Real Life

Country diary: From wild weather to wildflowers

Floods, fire and an unexpected eel have all tested her mettle since moving up north, but Wendyl Nissen finds her heart is at home in the Hokianga.

Two years ago I fell in love with a house and some land on the Hokianga Harbour. It was far too early to be falling in love with a house and land on the Hokianga as we had a 15-year-old daughter in high school, so leaving her and moving up north was impossible.

Instead, we do what flash writers say in their autobiographies. We ‘divide our time’ between Auckland and our home in the country. But it would be true to say my heart is in that Northland spot with my husband, my orchard, my garden, my beach, my dogs and my chickens – well, the chickens I will get eventually.

Every month I’ll be writing in this column about the seasons and the adventures that only a city girl can have in the country – of which there have already been many. In our first few months we found an eel living in our water tank. We’d had to get the tank fixed, and there was the eel, swimming around in the dark – apparently quite happily. We had no idea how it had got there, but someone thought perhaps a load of water trucked in might have contained baby eels. And then someone else told me that Maori deliberately put eels in their water tanks to keep them clean. I certainly had no problem with the quality of our rainwater, so perhaps it was a good idea to have the eel there.

During our first winter came the storm that flooded Northland, leaving people without power or telephones for a week. Unused to such deprivations, and sick of listening to my daughter stress about having no contact with Facebook, we decided to leg it back to the city… only to find that my car was locked in the garage, which had an electric door firmly secured shut. I’d never owned an electric garage door before so had no idea there was a lever you push to manually roll it up – until the neighbour took pity on me and trekked across the paddocks in the pouring rain to help me out.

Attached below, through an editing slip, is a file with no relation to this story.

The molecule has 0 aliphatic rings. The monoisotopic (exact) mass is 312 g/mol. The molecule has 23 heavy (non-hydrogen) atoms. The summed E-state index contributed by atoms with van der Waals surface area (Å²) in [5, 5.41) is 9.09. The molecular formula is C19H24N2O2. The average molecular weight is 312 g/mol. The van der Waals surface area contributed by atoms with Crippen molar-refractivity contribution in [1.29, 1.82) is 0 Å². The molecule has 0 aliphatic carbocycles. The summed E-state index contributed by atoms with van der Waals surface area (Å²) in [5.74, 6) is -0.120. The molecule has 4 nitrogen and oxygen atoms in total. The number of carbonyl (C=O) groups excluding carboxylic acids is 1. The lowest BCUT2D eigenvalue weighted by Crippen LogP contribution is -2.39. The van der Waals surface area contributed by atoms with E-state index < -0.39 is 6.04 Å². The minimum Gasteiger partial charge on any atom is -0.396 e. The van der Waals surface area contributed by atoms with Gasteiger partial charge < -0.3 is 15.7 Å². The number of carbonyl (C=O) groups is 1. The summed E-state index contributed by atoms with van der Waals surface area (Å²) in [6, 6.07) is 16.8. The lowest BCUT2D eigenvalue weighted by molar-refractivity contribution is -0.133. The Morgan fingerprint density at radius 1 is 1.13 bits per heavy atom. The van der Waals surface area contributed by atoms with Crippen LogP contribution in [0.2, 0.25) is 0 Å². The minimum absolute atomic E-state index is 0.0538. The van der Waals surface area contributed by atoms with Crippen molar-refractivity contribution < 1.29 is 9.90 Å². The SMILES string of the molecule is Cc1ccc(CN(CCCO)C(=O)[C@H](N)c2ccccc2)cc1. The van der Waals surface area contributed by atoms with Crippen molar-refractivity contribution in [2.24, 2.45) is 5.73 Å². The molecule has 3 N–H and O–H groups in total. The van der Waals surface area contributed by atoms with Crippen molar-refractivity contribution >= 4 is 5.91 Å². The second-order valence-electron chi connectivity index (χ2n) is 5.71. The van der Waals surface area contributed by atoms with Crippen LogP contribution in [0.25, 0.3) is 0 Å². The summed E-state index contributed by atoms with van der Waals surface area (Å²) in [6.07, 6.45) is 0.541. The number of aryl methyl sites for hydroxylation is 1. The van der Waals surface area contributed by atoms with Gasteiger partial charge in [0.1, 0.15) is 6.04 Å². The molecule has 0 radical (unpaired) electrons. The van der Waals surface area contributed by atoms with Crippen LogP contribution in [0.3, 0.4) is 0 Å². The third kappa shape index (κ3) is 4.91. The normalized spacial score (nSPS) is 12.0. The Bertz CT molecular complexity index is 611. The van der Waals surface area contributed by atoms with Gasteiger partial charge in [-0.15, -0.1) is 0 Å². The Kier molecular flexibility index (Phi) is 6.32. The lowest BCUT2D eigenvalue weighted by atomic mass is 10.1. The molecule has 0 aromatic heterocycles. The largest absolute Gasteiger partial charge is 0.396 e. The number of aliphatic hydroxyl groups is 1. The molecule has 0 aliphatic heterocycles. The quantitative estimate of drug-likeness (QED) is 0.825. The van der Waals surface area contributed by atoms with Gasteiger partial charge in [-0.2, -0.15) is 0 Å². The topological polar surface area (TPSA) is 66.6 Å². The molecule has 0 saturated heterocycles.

And then came the wildflower meadow, which I am looking at now as I write this column.

We have a small paddock which I immediately designated as a future wildflower meadow when we first saw the property. As a greenie, I wanted to provide flowers for the declining bee population, a home for wildlife and, rather selfishly, flowers to pick. My father was all for me getting a sheep to keep the grass down, but I was determined to have flowers. I love flowers, and when you live in the city there’s not a lot of room to grow them. Little did I realise that getting rid of the kikuyu covering the land is a near impossible task not recommended for country newbies.

I asked the man who mows my lawns to take care of it for me without using environmentally unsound weedkiller… I asked him to burn it. The result was a stressful day as he and his mate torched the paddock and smoke billowed out for miles. I stood by with the hose at the ready, deeply afraid of sparking a bushfire in the dry, drought-prone north, and that night I went out in the dark with my torch every half hour just to check nothing had sparked. Never again.

But, it worked. Last year we had a somewhat patchy wildflower meadow but loads of flowers. In preparation for this summer, I spent the winter attacking thistles every week, tearing out kikuyu, and planting more seeds than a wildflower meadow really needs. I discovered that borage is particularly useful – not only does it have wonderful bee-attracting blue flowers, it also has a spreading habit that knocks back the kikuyu very nicely.

This year the paddock is resplendent, and I can pick flowers galore to take back to Auckland for my home and The Australian Women’s Weekly office. There are sunflowers, poppies, cosmos, echinacea, dill, borage, daisies, dahlias, calendula, cornflowers, forget-me-nots and a whole lot of other flowers which are delightfully pretty but I have no idea what they are called. They are all very welcome and, if it’s anything like last year, they’ll last right through until May.

Most evenings I take a glass of wine out to the wildflower meadow, where I sit and listen to the bees on their last rounds before heading home, watch my dog Flo chase the many skinks that have moved into the undergrowth, and keep an eye on the harrier hawk that comes for a quick look to see if there’s any prey she would like for dinner.

And I’m very thankful I’m not just looking at a sheep.

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